For this recipe, the oven needs to be at 325. The Flan starts with making caramel and putting that in the bottom of a baking dish or several ramekins. To make the caramel, mix 1 cup sugar with 1/4 cup water. Slowly bring the mixture to a boil and stir occasionally. Eventually, a sweet chemical reaction will occur and the sugar will melt and turn brown and look like caramel. Have the dish or ramekins ready. Remove the caramel from heat and quickly pour into the desired container(s). It hardens pretty quickly.

Then begin to prepare the custard. The whole concept reminds me of scrambled eggs with a lot of milk in them. The milk needs to be heated in a pot until in boils, about two cups. While the milk is boiling, crack open 5 eggs or so (you can also use extra yolks) and beat them with a whisk.

Add the hot milk and some sugar, about 1/2 cup. Vanilla, salt, nutmeg, cinnamon can be added or omitted to your desired taste. I would definitely include the vanilla. Once the egg mixture is all whisked together, pour it over the hardened caramel in the prepared pan(s). For the custard to cook evenly, it needs to be placed in a water bath. Put this whole apparatus in the oven.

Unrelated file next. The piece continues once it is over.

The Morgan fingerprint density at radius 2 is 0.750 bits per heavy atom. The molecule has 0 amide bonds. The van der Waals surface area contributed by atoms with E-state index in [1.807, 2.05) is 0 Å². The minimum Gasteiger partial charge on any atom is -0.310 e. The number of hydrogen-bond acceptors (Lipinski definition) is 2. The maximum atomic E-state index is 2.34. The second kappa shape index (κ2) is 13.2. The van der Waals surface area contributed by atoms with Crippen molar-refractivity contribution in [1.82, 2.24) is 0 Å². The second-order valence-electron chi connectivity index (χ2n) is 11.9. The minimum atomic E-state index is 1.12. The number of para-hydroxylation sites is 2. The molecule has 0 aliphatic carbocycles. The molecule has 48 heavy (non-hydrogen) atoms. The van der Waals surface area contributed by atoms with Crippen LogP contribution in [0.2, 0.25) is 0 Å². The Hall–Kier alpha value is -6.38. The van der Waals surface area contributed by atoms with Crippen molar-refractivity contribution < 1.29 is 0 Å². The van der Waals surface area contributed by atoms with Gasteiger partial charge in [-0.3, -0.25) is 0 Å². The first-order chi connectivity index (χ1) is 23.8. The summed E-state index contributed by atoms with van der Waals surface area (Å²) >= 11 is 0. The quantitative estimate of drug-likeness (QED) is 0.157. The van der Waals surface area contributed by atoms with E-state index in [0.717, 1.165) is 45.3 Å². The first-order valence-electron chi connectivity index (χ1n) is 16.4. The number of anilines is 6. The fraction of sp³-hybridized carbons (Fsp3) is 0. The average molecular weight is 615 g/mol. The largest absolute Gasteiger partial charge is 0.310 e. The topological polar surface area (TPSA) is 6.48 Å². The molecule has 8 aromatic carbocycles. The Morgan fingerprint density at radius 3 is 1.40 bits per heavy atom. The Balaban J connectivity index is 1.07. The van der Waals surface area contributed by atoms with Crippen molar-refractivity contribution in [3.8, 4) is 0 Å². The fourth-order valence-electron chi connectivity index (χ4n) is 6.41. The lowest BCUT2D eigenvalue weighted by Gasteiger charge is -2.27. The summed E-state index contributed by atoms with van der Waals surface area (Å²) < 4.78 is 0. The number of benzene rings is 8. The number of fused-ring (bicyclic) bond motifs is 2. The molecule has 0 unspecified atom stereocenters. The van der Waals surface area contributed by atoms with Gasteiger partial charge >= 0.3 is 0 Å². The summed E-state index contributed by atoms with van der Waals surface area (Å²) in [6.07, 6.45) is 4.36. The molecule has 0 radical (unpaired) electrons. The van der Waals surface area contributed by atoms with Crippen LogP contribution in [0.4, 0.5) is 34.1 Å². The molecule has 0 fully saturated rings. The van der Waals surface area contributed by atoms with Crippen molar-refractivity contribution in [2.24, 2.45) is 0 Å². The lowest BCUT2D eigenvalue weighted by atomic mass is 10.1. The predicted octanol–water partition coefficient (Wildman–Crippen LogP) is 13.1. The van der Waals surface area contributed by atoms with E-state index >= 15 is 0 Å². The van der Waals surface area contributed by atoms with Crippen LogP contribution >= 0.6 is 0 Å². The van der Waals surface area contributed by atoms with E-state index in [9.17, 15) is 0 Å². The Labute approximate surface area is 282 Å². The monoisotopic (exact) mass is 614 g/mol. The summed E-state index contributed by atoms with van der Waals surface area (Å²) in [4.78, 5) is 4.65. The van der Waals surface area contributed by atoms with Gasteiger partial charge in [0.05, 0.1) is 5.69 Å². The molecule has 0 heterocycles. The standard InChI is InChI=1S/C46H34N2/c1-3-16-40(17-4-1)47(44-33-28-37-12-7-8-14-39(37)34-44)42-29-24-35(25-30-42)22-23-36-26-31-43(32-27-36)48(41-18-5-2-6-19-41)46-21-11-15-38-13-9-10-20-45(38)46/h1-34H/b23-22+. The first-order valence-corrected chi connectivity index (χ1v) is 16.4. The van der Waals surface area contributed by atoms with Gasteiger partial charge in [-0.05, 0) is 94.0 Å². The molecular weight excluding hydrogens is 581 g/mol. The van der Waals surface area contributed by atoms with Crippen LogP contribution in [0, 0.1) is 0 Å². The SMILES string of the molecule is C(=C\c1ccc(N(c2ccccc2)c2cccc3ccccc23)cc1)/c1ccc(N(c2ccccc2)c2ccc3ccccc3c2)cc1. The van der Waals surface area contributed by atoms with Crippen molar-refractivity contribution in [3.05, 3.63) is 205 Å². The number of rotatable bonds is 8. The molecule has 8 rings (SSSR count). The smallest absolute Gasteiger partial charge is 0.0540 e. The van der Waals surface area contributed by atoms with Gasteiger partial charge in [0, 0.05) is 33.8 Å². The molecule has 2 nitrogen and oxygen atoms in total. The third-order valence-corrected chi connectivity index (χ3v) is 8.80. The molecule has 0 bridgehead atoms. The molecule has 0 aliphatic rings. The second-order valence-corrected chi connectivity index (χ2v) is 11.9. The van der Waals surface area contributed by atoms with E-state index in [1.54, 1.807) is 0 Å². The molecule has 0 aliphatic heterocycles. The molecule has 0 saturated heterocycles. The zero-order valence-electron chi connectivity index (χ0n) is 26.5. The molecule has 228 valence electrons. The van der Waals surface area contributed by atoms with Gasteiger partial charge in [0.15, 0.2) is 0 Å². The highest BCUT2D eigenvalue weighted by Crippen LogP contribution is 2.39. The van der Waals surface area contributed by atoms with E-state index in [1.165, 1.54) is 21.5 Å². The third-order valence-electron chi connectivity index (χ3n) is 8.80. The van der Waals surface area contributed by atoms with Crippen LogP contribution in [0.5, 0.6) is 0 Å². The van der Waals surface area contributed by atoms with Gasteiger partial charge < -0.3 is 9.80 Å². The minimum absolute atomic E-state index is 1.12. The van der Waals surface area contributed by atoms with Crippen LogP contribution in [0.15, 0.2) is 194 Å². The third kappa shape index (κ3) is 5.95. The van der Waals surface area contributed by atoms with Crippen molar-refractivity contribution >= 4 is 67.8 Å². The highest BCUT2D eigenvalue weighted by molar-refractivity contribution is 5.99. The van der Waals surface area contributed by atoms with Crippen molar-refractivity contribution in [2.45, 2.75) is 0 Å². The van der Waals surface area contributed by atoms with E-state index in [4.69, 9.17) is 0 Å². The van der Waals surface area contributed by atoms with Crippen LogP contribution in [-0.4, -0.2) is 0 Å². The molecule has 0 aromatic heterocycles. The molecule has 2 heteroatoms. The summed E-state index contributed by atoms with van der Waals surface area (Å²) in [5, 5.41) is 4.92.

The flan will be done when it looks set. It will shake a little bit but sort of looks like the way jello should. This will take longer if it is all in one dish, about an hour and 15 minutes, or shorter if you use ramekins, about 50 minutes.
After it is done, you should let it chill in the fridge for a couple of hours. I couldn't resist trying it before it chilled. What happens is all of the caramel goes to the hole that you poked in the custard. It still tastes great though. This happened after it chilled anyway, so I say that if you want to try it hot, go for it!

Monday, December 7, 2009

Mr. RstataSas - Vegetarian Sushi

Wait, why is guest month still going on? Wasn't it supposed to end a few weeks ago? Yes, it was but life is busy and I still have delicious food to post. This meal comes from Mr. RstataSas, king of statistics and figuring out why the poor are always getting screwed with health-care. I was lucky enough to take part in eating and making this meal. It was my first time making Sushi. Best thing about Sushi is you can wing it, add whatever you want, and it will be delicious. The post and pictures are by Mr. RstataSas.

Think of this setting as five meals:
breakfast, brunch, lunch, dinner, and dessert.
Or Tex-Mex, Italian, vegetarian, Japanese, and Wisconsinite.